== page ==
Editorial | CNES Moves To Unlock Value of Spot Data Archives

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France’s recent decision to open up — initially at its own expense — its library of Spot Earth observation satellite data to noncommercial researchers is a smart move that will help squeeze more value out of a substantial taxpayer investment without strangling the business plans of commercial satellite imagery providers.

Working in consultation with European aerospace conglomerate Airbus Defence and Space, the French space agency, CNES, came up with appropriate criteria for the public release of the archived data: It must be at least 5 years old and no sharper than 10 meters in resolution. Such images — Spot-series satellites have been flying since 1986 — are of limited commercial value but are an important part of the long-term record of global land-use patterns and climate change.

CNES hailed the move as the first major private-sector data contribution to the Global Earth Observation System of Systems, an international initiative that aims to coordinate and link together environmental monitoring programs around the world. Spot data have long been a commercial product even though the satellites until fairly recently were government funded. 

Airbus, the majority shareholder in the longtime distributor of Spot imagery, has assumed responsibility for funding the satellites, beginning with Spot 6, launched in late 2012, and Spot 7, which is slated to launch this year. As such the company is fairly well positioned to judge the effects of CNES’s new policy on the private sector.

Airbus of course does not speak for everyone, and there are some less-well established companies that might feel threatened by the CNES decision. One that immediately comes to mind is RapidEye, the Canadian-owned venture that owns a constellation of five medium-resolution imaging satellites. RapidEye is one of a number of relatively small companies that have said availability of data from government Earth observation systems, including the U.S. Landsat and the European Union’s Copernicus constellation, would inevitably cut into their sales.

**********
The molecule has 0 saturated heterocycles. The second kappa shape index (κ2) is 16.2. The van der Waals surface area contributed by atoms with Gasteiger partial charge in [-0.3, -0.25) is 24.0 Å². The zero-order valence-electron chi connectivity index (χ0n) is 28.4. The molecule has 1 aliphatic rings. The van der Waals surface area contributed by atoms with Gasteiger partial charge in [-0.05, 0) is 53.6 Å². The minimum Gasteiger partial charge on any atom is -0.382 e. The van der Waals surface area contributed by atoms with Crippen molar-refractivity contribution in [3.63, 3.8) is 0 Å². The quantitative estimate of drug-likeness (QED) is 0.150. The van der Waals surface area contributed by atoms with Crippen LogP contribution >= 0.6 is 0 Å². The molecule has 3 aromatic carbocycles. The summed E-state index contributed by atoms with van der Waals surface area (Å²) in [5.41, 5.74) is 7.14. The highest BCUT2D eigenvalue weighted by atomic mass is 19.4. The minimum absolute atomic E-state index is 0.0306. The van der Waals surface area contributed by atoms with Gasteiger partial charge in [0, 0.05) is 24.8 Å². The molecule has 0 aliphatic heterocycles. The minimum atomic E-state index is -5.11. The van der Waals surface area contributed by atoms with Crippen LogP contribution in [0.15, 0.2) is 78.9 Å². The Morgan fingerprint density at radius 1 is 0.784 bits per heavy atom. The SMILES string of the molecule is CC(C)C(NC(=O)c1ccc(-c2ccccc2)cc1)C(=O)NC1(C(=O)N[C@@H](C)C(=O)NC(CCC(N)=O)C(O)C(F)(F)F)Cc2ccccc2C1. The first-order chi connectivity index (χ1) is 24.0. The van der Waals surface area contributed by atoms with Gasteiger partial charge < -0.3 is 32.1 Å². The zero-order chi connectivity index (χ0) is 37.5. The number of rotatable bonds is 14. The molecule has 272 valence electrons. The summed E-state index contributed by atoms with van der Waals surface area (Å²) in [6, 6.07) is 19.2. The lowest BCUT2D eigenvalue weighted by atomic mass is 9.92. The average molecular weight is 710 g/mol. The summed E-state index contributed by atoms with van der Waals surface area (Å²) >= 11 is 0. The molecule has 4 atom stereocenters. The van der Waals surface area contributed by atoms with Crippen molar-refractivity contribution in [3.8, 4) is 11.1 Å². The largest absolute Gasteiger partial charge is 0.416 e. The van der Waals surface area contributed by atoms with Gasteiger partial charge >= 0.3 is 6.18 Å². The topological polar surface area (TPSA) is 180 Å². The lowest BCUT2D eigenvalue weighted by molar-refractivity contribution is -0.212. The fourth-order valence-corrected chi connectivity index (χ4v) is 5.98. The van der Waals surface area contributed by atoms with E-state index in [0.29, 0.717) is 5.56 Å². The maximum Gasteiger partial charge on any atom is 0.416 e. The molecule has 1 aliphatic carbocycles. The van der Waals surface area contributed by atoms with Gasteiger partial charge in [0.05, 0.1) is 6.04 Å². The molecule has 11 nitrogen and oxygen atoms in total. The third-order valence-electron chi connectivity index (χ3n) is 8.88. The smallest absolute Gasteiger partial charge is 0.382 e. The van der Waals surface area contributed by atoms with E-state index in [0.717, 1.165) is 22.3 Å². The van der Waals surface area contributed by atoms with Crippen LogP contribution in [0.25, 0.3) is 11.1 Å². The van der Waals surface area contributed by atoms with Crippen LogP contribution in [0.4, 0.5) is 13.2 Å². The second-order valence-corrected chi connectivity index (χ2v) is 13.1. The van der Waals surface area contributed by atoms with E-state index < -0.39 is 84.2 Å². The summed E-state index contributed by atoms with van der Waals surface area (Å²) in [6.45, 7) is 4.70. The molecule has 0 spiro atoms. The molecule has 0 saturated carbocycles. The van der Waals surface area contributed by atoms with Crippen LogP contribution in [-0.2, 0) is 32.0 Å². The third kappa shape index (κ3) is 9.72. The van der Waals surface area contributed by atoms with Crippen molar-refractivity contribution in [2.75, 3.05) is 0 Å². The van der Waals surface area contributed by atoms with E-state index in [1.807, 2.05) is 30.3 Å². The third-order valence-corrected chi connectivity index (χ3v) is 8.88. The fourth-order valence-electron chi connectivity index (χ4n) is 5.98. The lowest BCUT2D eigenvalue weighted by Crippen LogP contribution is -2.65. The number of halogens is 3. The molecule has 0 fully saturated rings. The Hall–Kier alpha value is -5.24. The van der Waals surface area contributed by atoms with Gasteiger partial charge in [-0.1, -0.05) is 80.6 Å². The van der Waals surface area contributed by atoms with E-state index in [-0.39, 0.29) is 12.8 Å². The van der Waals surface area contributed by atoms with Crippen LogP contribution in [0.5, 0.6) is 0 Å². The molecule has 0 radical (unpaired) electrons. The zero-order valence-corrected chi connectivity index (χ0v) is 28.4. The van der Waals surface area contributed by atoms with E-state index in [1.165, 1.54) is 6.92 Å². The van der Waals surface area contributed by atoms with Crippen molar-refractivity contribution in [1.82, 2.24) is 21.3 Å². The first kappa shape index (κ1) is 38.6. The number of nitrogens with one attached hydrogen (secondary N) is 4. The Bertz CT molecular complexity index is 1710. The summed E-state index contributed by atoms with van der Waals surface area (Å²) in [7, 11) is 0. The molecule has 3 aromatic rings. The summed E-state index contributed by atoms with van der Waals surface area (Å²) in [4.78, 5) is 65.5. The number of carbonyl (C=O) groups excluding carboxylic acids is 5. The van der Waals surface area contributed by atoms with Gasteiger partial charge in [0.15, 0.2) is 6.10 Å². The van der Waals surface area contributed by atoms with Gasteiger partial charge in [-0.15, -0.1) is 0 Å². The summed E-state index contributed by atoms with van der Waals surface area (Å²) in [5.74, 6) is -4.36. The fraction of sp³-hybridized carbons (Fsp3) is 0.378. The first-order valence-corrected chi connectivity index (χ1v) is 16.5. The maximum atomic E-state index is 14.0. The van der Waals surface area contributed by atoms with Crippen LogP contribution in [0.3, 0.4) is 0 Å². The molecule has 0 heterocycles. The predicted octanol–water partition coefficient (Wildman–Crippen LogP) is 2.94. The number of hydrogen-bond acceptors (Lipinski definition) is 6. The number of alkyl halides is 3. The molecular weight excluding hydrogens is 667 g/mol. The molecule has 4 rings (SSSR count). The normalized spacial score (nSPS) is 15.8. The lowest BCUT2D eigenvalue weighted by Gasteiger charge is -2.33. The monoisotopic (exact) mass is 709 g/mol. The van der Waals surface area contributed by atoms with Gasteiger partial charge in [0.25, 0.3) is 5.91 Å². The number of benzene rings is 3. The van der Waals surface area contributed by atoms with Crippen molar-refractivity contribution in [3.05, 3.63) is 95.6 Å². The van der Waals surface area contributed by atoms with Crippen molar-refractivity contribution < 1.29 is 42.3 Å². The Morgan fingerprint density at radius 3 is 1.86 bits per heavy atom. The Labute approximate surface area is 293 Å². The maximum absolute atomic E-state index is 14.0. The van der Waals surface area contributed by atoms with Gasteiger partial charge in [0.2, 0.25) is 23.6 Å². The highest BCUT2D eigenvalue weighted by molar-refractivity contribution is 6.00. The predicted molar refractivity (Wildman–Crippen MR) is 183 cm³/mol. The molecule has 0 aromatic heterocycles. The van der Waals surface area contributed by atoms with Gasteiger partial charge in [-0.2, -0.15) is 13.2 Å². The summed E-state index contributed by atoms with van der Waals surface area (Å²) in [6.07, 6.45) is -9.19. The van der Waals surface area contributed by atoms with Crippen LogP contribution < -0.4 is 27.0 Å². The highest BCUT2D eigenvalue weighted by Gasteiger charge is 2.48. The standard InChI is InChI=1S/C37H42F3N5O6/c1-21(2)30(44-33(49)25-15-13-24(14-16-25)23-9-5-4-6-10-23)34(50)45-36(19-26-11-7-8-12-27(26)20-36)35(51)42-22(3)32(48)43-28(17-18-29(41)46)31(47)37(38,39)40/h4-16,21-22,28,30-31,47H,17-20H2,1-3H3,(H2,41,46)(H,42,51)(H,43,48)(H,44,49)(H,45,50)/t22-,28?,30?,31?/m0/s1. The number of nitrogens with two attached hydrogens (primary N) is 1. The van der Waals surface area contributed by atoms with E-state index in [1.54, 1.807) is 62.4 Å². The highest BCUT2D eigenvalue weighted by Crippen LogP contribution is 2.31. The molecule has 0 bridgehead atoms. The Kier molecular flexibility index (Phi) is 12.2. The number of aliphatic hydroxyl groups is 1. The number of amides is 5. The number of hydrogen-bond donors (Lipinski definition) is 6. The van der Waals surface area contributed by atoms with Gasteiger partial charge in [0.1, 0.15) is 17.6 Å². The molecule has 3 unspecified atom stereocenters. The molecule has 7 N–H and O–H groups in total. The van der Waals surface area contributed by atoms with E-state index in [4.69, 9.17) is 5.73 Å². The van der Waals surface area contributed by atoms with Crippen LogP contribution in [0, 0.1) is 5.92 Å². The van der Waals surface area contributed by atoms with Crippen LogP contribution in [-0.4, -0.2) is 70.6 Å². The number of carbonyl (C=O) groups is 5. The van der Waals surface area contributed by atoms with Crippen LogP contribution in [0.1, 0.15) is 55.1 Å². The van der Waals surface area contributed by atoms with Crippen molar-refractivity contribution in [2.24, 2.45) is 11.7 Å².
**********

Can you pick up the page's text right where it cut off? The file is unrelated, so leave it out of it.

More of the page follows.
The European Commission in 2013 opted to make Copernicus data widely available in spite of these concerns, the logic being that easy access to this information will help spur the development of value-added services and applications, as has worked so well with the U.S. GPS system. The commission ultimately decided that the potential benefits of opening access to the relatively low-resolution Copernicus environmental data outweighed the cost to some commercial imagery providers. This decision, like the CNES decision that followed, was also taken in close consultation with industry.

Given that taxpayers have already invested heavily in the archived Spot data, most of which otherwise would probably never see the light of day, releasing the data for studies that advance scientific knowledge — knowledge with obvious public benefits — is the right thing to do. Commercial operators, rather than seeking to replicate existing government data sets, have their own strengths that can and should be emphasized. In RapidEye’s case, that strength is the currency of the data and frequency of collection given the size of its constellation.

Government research and development agencies must walk a fine line in trying to return value to the taxpayers without competing with a commercial industry that relies largely if not exclusively on private-sector risk capital. CNES in this case has pulled it off nicely — as did the European Union with its Copernicus decision — even if it’s not without some cost to commercial providers.